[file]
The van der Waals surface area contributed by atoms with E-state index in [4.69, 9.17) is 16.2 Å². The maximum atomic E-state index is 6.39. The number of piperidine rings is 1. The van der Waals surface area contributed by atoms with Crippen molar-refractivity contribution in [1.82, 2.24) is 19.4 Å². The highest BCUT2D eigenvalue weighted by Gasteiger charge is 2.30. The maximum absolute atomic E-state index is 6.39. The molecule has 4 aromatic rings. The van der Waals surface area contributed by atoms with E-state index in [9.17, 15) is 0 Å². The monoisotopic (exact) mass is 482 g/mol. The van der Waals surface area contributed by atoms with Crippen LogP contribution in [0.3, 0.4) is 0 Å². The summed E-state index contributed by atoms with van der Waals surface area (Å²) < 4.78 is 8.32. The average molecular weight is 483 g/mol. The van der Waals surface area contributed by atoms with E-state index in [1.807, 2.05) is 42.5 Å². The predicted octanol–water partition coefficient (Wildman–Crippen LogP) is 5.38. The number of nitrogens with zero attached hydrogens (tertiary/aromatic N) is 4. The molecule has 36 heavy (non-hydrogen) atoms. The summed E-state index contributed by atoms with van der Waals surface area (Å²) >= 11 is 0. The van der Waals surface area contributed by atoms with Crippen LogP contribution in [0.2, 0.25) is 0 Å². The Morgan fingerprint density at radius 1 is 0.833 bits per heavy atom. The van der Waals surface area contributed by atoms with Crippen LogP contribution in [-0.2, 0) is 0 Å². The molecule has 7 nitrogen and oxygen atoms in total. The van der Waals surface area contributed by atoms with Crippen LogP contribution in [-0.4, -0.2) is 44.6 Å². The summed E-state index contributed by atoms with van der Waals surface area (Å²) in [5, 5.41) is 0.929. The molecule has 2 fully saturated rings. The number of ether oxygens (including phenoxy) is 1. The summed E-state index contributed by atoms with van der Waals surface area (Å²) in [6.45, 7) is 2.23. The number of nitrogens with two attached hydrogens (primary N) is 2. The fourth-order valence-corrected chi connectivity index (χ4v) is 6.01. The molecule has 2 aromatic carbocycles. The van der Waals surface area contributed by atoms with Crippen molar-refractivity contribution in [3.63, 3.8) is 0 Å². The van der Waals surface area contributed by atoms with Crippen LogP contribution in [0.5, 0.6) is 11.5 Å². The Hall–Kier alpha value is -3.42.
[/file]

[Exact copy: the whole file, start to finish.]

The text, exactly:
The van der Waals surface area contributed by atoms with E-state index in [4.69, 9.17) is 16.2 Å². The maximum atomic E-state index is 6.39. The number of piperidine rings is 1. The van der Waals surface area contributed by atoms with Crippen molar-refractivity contribution in [1.82, 2.24) is 19.4 Å². The highest BCUT2D eigenvalue weighted by Gasteiger charge is 2.30. The maximum absolute atomic E-state index is 6.39. The molecule has 4 aromatic rings. The van der Waals surface area contributed by atoms with E-state index in [9.17, 15) is 0 Å². The monoisotopic (exact) mass is 482 g/mol. The van der Waals surface area contributed by atoms with Crippen LogP contribution in [0.3, 0.4) is 0 Å². The summed E-state index contributed by atoms with van der Waals surface area (Å²) < 4.78 is 8.32. The average molecular weight is 483 g/mol. The van der Waals surface area contributed by atoms with E-state index in [1.807, 2.05) is 42.5 Å². The predicted octanol–water partition coefficient (Wildman–Crippen LogP) is 5.38. The number of nitrogens with zero attached hydrogens (tertiary/aromatic N) is 4. The molecule has 36 heavy (non-hydrogen) atoms. The summed E-state index contributed by atoms with van der Waals surface area (Å²) >= 11 is 0. The van der Waals surface area contributed by atoms with Crippen LogP contribution in [0.2, 0.25) is 0 Å². The Morgan fingerprint density at radius 1 is 0.833 bits per heavy atom. The van der Waals surface area contributed by atoms with Crippen LogP contribution in [-0.2, 0) is 0 Å². The molecule has 7 nitrogen and oxygen atoms in total. The van der Waals surface area contributed by atoms with Crippen LogP contribution in [-0.4, -0.2) is 44.6 Å². The summed E-state index contributed by atoms with van der Waals surface area (Å²) in [5, 5.41) is 0.929. The molecule has 2 fully saturated rings. The number of ether oxygens (including phenoxy) is 1. The summed E-state index contributed by atoms with van der Waals surface area (Å²) in [6.45, 7) is 2.23. The number of nitrogens with two attached hydrogens (primary N) is 2. The fourth-order valence-corrected chi connectivity index (χ4v) is 6.01. The molecule has 2 aromatic carbocycles. The van der Waals surface area contributed by atoms with Crippen molar-refractivity contribution in [3.63, 3.8) is 0 Å². The van der Waals surface area contributed by atoms with Crippen LogP contribution in [0.5, 0.6) is 11.5 Å². The Hall–Kier alpha value is -3.42.